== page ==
Evidence shows that gulls are shifting their diets from marine to terrestrial sources
A 2015 article in the journal Environmental Science and Technology presents additional isotopic evidence that glaucus-winged gulls in the Salish Sea are shifting their diets from marine to terrestrial sources due to human impacts. Scientists hypothesize that declining forage fish may be the cause.
Review of the marine environment and biota of Strait of Georgia, Puget Sound and Juan de Fuca Strait
Proceedings of the BC/Washington Symposium on the Marine Environment, January 13 and 14, 1994
Increased harbor porpoise mortality in the Pacific Northwest, USA: understanding when higher levels may be normal
A 2015 paper in the journal Diseases of Aquatic Organisms examines potential causes of increased harbor porpoise strandings in Washington and Oregon.
State of the physical, biological and selected fishery resources of Pacific Canadian marine ecosystems in 2014
An annual State of the Pacific Ocean meeting is held to review the physical, biological and selected fishery resources and present the results of the most recent year’s monitoring in the context of previous observations and expected future conditions. The workshop to review conditions during 2014 took place at the Institute of Ocean Sciences, Sidney, B.C. on March 10 and 11, 2015, with over 100 participants both in person and via webinar.
2012 state of salmon in watersheds executive summary
Salmon recovery demands both dedication among people with different interests, and sustained resources. This biennial report tells the story of the progress made to date and the challenges ahead.
Subsistence fishing in a 21st century capitalist society: From commodity to gift
A 2015 paper in the journal Ecological Economics evaluated “personal use” and subsistence use of seafood among commercial operators in Washington and California, as well as the extent, range, and species diversity of noncommercial wild ocean seafood subsistence harvests.
An inland sea high nitrate-low chlorophyll (HNLC) region with naturally high pCO2
A 2015 paper in the journal Limnology and Oceanography presents new data on ocean acidification in the Salish Sea.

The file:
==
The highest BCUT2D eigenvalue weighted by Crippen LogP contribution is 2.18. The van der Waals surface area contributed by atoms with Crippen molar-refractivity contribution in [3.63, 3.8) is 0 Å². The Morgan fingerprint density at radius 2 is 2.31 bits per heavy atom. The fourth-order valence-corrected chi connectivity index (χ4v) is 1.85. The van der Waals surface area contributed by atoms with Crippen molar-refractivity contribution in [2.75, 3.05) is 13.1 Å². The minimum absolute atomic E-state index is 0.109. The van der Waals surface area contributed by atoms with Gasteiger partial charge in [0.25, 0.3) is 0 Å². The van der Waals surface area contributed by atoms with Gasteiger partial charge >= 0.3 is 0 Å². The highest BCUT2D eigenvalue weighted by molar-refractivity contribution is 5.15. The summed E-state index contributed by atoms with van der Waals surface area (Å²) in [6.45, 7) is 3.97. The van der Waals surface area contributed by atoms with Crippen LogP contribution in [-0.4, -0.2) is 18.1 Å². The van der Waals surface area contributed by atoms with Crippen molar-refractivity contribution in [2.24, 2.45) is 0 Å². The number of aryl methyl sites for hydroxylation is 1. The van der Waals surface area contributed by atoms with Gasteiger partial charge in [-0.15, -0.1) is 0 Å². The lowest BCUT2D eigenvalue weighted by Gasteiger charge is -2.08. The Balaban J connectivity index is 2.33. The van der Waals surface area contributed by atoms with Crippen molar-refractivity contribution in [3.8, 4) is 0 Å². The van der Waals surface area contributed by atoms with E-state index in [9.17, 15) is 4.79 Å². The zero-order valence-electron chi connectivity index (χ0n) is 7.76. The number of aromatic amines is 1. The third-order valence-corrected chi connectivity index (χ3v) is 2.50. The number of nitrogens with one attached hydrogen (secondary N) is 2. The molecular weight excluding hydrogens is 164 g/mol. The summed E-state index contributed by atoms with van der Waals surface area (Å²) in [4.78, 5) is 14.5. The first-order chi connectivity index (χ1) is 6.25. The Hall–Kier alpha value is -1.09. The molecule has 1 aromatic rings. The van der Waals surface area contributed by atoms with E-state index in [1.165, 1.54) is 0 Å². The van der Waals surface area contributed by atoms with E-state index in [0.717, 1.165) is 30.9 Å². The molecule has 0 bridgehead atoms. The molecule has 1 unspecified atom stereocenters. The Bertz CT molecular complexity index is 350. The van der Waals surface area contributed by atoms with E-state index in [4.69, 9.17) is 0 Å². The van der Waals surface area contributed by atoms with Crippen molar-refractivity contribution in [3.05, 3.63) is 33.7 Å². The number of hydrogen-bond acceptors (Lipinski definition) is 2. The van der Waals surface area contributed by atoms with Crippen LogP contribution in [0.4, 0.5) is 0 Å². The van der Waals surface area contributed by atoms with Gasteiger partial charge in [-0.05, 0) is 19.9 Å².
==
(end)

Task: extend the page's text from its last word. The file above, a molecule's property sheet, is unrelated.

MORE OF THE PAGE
Dissolved oxygen and hypoxia in Puget Sound
Hypoxia, defined as dissolved oxygen (DO) concentrations less than 2 mg / L, has become widespread throughout estuaries and semi-enclosed seas throughout the world (Diaz 2001).
Spatial and temporal patterns in smolt survival of wild and hatchery coho salmon in the Salish Sea
Scientists say low marine survival rates threaten Puget Sound coho salmon populations. A 2015 article in the journal Marine and Coastal Fisheries reports that wild cohos in the Salish Sea had higher smolt survival rates over a 30 year period than hatchery coho salmon. Smolt survival in the Strait of Georgia during that time declined faster than it did in Puget Sound.
Time of emergence of climate change signals in the Puget Sound Basin
A December 2014 report from the University of Washington examines when and where climate change impacts will occur in the Puget Sound watershed.
Online resource identifies 'time of emergence' for Puget Sound climate impacts
When and where will we see the impacts of climate change in Puget Sound? A web-based tool factors in dozens of site-specific variables for watersheds throughout the Pacific Northwest. The resource was developed by the University of Washington Climate Impacts Group with support from the EPA, the US Army Corps of Engineers and the Center for Data Science, University of Washington-Tacoma.
Forty years of change in forage fish and jellyfish abundance across greater Puget Sound, Washington (USA): anthropogenic and climate associations
A 2015 paper in the Marine Ecology Press Series reports a trend toward more jellyfish and less of some forage fish species in Puget Sound. The paper analyzes more than 40 years of state data, and assesses potential human causes for the shift.
State of Washington status report for the tufted puffin